Initially, when protests began, Black Lives Matter Seattle–King County had a clear message: It was not organizing any of the demonstrations and protests in the city, because of concerns about Covid-19 transmission.
On Saturday, though, BLMSKC announced the Black Lives Matter Seattle Statewide Silent March and General Strike, on Friday, June 12. "We have already been put at risk. Anti-Blackness is a greater threat to our survival. Racism is its own pandemic. It’s killing us, and we are fighting to survive and thrive," the organization writes.
If you choose to strike or march, here’s what you should know.
When and Where
On Friday, June 12, protesters can gather at 1pm at Judkins Park in the Central District. The march starts at 2pm, heads down 23rd Avenue South, and ends at Jefferson Park in Beacon Hill. Organizers estimate it’ll take about an hour and a half.
What to Do When Marching
All typical coronavirus conscientiousness applies: Stay home if you’re sick. Wear a mask. Stay six feet from people outside your household. If you’re going to touch anything, get out those gloves or hand sanitizer. Avoid public transit if possible. BLMSKC has a longer list of protest safety guidelines here.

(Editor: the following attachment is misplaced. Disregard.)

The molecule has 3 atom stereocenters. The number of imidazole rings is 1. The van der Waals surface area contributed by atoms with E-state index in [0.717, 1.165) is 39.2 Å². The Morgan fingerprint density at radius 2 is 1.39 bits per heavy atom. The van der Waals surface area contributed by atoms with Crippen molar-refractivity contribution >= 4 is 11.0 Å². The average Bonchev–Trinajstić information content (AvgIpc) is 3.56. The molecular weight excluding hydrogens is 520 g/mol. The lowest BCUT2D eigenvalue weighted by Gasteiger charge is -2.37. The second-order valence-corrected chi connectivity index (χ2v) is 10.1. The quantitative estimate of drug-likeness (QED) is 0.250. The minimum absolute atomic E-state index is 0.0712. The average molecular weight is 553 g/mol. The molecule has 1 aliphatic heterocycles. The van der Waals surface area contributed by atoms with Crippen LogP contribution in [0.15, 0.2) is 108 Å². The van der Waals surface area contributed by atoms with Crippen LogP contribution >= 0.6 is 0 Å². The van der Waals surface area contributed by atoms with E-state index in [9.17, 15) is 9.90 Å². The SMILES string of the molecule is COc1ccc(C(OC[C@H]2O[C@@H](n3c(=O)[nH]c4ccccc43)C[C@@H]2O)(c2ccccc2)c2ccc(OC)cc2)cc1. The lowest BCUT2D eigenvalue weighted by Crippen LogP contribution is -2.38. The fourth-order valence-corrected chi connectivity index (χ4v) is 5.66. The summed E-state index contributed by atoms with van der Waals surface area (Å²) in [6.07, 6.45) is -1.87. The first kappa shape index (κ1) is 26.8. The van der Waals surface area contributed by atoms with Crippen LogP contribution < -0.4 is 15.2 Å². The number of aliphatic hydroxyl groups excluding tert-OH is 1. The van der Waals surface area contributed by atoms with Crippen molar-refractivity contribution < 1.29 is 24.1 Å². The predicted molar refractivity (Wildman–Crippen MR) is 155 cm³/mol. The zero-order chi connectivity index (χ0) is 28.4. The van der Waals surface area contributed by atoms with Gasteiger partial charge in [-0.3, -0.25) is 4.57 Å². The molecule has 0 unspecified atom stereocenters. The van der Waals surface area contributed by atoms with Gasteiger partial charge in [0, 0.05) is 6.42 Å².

This is, as its name suggests, a silent march. That’s so people can quietly grieve. Also, shouting increases the risk of Covid-19. Show up with a sign if you want to make a statement (just maybe leave the "silence is violence" one at home for this particular march).
Make a plan for getting home. If you live far away, maybe park your car halfway between the beginning and end of the march. (It’s about two miles total.) Organizers ask that crowds disperse immediately after closing remarks.
The city now recommends that anyone who’s recently attended a protest get a Covid-19 test. This past Friday, Seattle opened two free citywide testing sites where you can go even if you don't have symptoms: one in Northgate, the other in SoDo. They’re both drive-thru sites, so you need a car. You do not need insurance, and you do not need to tell them you were at a protest. You do need a photo ID. Though some drive-ups are let in, you should schedule an appointment ahead of time. They fill up quickly, so perhaps make one before you march. More info is available here. If you have symptoms or confirmed Covid-19 exposure, the city also has a number of free walk-up testing centers.
If you can’t march, BLMSKC asks that you don’t work on Friday and instead devote the time to “lasting structural change,” like learning more about local elected officials and how to best put pressure on them to do away with broken systems. If you plan to keep donating money, do research on which funds might best enact change. BLMSKC will be posting other ways to take action online on Friday. You can check its website and Facebook for more information.